Investor's wiki

Call Risk

Call Risk

What Is Call Risk?

Call risk is the risk that a bond issuer will recover a callable bond prior to maturity. This means the bondholder will receive payment on the value of the bond and, much of the time, will be reinvesting in a less ideal environment — one with a lower interest rate.

Understanding Call Risk

A callable bond is one that can be reclaimed prior to its maturity date. The bond has a embedded option that is like a call option, giving the issuer the right to call the bond before it develops. At the point when interest rates drop in the market, bond issuers try to exploit the lower rates by recovering the outstanding bonds and reissuing at a lower financing rate.

Call protection clauses assist with shielding investors from call risk by keeping an issuer from calling the bond over a set period of time.

Special Considerations

Calling a bond puts bondholders in a difficult spot, where when a bond is called, interest payments stop being made on the retired bond. To safeguard investors from having their bonds recovered too early, trust indentures, which are made at the hour of issuance, incorporate a call protection clause.

The call protection is the period of time during which a bond can't be recovered. After the call protection lapses, the date on which the issuer can call the bonds is alluded to as the first call date. Subsequent call dates are likewise highlighted in the trust indenture. The issuer could conceivably reclaim the bonds, contingent upon the interest rate environment. The probability of the bond being retired on any of the call dates presents a call risk to the bondholders.

Illustration of Call Risk

A callable bond is issued with a coupon rate of 5% and has a maturity of 10 years. The call protection period is four years, and that means the issuer can't call the bonds for the initial four years of the bond's life paying little heed to how interest rates change. After the call protection period closes, bondholders are presented to the risk that the bonds might be paid off assuming interest rates drop below 5%.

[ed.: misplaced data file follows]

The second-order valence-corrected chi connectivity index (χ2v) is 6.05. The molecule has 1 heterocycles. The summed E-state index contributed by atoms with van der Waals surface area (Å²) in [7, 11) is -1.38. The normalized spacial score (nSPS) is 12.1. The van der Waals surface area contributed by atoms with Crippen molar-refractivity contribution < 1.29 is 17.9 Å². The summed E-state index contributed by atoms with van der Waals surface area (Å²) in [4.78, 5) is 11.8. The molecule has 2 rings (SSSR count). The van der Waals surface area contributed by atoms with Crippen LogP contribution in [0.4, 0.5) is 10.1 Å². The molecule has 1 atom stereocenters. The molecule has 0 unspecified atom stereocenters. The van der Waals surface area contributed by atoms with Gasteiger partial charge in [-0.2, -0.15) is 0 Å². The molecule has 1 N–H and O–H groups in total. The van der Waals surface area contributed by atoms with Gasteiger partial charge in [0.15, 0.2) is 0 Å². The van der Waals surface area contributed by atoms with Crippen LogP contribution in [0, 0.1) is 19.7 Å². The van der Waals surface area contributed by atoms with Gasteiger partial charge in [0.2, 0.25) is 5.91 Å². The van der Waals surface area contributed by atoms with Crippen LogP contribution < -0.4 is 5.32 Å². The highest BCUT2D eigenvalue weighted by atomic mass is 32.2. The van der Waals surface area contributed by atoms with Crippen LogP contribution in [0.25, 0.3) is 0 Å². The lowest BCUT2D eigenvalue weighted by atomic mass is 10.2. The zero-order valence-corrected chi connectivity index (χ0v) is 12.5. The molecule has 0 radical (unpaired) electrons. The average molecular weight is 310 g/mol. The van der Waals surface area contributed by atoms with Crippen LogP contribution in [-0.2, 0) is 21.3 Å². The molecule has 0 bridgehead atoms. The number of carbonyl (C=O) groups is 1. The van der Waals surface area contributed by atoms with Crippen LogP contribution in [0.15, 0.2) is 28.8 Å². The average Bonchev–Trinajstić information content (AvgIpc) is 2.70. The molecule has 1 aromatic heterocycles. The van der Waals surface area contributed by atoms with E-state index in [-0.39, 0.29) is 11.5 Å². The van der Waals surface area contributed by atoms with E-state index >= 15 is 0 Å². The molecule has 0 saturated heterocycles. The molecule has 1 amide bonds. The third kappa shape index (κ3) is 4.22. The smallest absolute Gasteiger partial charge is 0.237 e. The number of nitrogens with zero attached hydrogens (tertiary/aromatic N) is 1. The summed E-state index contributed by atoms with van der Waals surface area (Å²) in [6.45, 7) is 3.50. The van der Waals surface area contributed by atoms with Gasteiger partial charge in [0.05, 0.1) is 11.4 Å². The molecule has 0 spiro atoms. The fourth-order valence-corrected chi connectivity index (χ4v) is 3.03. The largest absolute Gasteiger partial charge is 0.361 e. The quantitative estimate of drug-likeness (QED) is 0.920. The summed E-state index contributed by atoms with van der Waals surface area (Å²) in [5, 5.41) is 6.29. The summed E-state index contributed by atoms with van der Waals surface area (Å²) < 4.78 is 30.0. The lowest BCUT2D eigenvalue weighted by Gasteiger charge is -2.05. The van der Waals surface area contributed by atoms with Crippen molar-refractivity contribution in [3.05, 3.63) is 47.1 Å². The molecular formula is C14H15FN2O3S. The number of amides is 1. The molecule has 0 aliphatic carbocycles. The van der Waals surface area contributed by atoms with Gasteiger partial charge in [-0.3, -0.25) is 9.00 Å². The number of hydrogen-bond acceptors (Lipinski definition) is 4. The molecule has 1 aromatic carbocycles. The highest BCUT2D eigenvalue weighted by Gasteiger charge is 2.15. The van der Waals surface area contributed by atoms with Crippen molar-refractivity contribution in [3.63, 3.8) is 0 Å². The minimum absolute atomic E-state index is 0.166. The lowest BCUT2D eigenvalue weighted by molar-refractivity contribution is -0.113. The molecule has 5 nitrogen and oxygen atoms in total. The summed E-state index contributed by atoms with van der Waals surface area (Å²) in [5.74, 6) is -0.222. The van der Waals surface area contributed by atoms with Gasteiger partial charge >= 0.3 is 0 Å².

In the event that interest rates have declined since the bonds were first issued, issuers will call the bond once it becomes callable and will make another issue at a lower rate. It could be troublesome, in the event that certainly feasible, for bond investors to track down different investments with returns as high as the refunded bonds. Investors will, in this manner, miss out on the high rate of their bonds and should invest in a lower rate environment. This reinvestment at a lower interest rate is alluded to as reinvestment risk. Subsequently, investors presented to call risk are likewise presented to reinvestment risk.


  • Call risk is like reinvestment risk, where the investor risks having to reinvest at a lower interest rate.
  • Call risk is the risk that a callable bond will be "called." The risk connects with a bond being called before maturity.
  • Callable bonds are likened to call options, where the issuer has the privilege to call the bond before maturity.